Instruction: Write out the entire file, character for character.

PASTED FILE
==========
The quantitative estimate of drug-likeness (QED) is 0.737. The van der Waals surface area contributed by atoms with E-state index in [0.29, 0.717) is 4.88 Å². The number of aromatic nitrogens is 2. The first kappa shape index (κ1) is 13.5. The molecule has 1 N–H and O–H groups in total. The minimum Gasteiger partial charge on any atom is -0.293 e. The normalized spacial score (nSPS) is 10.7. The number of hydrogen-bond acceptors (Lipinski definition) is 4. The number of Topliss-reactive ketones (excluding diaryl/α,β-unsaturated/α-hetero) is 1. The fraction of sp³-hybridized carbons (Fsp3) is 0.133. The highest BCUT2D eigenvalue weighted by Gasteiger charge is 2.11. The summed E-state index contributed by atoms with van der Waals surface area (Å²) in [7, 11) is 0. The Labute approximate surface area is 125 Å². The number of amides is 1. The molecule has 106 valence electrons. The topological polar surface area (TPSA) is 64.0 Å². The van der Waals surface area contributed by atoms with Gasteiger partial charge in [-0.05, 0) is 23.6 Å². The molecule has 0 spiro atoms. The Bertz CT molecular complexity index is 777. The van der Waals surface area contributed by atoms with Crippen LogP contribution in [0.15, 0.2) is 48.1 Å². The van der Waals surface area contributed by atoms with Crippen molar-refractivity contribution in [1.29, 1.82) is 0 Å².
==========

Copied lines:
The quantitative estimate of drug-likeness (QED) is 0.737. The van der Waals surface area contributed by atoms with E-state index in [0.29, 0.717) is 4.88 Å². The number of aromatic nitrogens is 2. The first kappa shape index (κ1) is 13.5. The molecule has 1 N–H and O–H groups in total. The minimum Gasteiger partial charge on any atom is -0.293 e. The normalized spacial score (nSPS) is 10.7. The number of hydrogen-bond acceptors (Lipinski definition) is 4. The number of Topliss-reactive ketones (excluding diaryl/α,β-unsaturated/α-hetero) is 1. The fraction of sp³-hybridized carbons (Fsp3) is 0.133. The highest BCUT2D eigenvalue weighted by Gasteiger charge is 2.11. The summed E-state index contributed by atoms with van der Waals surface area (Å²) in [7, 11) is 0. The Labute approximate surface area is 125 Å². The number of amides is 1. The molecule has 106 valence electrons. The topological polar surface area (TPSA) is 64.0 Å². The van der Waals surface area contributed by atoms with Gasteiger partial charge in [-0.05, 0) is 23.6 Å². The molecule has 0 spiro atoms. The Bertz CT molecular complexity index is 777. The van der Waals surface area contributed by atoms with Crippen LogP contribution in [0.15, 0.2) is 48.1 Å². The van der Waals surface area contributed by atoms with Crippen molar-refractivity contribution in [1.29, 1.82) is 0 Å².